For medical professionals who want to have mobile option to find articles through their institution, Docphin offers a streamlined way to access the medical literature.
I would like to introduce today a new platform on the computer and at the palm of your hands to help keep abreast with medical news and research.
Founded by a group of physicians in 2010, Docphin (Docphin — the Personalized Health Information Network) seeks to address the need of medical professionals to keep up-to-date on the medical literature in a easily accessible form. In essence, Dophin is a platform that is integrated with a hospital/institution’s library.
What this means, is that instead of utilizing a browser to search the online library for articles and papers, Docphin serves as an integrated portal to help access those papers for you, without utilizing a web browser or going through different logins or journal portals.
This cuts down time and speeds up access to the medical literature.
How does it work?
Docphin’s website allows a user to register for free and create a profile, provided he or she is a member of one of the current institutions working with Docphin. If your institution is a collaborator yet, you can request Docphin to reach out and invite the institution to join.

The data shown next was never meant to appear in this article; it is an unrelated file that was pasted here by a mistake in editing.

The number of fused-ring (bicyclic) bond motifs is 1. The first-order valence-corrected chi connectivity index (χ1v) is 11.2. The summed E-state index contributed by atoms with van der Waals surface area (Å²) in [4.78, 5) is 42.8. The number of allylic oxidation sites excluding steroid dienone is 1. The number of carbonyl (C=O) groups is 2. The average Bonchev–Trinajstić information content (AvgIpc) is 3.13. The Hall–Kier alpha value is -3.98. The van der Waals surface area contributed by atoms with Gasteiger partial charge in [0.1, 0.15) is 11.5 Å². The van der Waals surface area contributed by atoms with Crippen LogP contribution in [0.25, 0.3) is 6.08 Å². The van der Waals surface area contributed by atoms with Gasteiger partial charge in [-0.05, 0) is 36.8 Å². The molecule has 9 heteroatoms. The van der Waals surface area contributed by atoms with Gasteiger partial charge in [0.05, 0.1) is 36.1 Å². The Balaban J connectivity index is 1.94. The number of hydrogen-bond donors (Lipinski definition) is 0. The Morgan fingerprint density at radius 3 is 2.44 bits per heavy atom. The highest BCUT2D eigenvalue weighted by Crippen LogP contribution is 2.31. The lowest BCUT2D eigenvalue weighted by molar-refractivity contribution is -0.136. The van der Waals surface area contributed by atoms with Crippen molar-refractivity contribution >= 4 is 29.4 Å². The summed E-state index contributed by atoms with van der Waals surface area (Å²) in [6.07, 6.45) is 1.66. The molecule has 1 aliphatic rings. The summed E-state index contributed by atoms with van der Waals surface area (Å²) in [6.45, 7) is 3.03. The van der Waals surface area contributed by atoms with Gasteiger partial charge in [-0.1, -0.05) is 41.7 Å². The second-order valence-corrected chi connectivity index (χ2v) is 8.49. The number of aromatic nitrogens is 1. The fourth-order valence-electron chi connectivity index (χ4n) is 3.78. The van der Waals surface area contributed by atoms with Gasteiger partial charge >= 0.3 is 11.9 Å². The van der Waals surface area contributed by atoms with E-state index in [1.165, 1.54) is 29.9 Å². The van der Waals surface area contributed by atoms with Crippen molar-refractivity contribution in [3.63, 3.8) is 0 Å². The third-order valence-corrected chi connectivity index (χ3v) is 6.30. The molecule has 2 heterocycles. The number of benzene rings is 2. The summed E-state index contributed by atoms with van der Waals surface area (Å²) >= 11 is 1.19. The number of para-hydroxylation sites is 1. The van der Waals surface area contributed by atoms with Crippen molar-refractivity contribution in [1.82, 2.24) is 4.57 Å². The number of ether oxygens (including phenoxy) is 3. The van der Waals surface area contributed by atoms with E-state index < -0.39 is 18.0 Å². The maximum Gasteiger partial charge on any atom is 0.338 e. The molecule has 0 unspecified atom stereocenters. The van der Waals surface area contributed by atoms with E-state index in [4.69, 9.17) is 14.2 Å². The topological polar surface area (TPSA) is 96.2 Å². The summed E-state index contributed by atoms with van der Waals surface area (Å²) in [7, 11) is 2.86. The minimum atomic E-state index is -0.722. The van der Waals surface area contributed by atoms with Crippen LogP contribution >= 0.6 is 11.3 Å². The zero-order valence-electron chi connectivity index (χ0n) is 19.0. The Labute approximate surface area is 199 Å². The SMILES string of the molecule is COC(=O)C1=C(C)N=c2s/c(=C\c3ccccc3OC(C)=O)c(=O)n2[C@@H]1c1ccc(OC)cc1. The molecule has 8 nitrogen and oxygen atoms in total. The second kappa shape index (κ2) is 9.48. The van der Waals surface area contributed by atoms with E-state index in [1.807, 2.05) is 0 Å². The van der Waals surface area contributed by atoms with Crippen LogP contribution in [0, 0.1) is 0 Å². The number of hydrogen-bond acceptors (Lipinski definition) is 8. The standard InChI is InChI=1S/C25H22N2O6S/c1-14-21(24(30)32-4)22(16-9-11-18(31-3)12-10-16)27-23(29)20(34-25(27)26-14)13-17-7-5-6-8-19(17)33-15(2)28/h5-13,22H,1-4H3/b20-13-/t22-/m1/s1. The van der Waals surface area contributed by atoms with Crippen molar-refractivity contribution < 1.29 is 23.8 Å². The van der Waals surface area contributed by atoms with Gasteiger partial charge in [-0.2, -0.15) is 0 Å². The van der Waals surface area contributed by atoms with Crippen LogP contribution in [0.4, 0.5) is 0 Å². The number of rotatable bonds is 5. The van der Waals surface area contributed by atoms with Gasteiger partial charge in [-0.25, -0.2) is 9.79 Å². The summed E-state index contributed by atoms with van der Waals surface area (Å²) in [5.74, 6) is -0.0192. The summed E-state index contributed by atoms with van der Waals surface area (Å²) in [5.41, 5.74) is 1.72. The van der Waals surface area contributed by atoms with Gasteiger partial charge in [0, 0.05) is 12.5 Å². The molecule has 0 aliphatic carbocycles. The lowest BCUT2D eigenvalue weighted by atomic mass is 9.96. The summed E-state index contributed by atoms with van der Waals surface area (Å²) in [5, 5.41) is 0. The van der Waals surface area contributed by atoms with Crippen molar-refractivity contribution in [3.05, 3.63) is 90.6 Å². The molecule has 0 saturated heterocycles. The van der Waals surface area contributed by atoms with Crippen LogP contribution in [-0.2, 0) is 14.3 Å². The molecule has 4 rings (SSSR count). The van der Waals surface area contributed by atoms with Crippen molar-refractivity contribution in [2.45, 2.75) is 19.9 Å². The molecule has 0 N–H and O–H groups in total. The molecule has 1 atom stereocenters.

Currently, Docphin has greatly expanded and is enrolling multiple institutions in its short time of operation. This can be followed closely with their blog.
After registering with Docphin, the user may then customize the website to fit his or her needs. This includes selecting pertinent medical journals and news media sources that the user would like to primarily concentrate on.
Options are broken down into different medical specialties (e.g. general medicine, cardiology) with associated medical journals. Twitter also is integrated with Docphin to allow a stream of updates on a certain area of interest to be viewed, which is also broken down by specialties.
Users may then look for articles or read papers of interest. Choosing an article will then bring it up from the library that the user is associated with. This then can be read or downloaded as a PDF. Articles can also then be favorited and stored on the user’s profile. In order to help manage their collection, users can create and tag articles for their own searches in the future.
For example, if I am looking through my collection of papers for something dealing with sports medicine, I can look for all articles that I had tagged with ‘sports’ or ‘sports medicine.’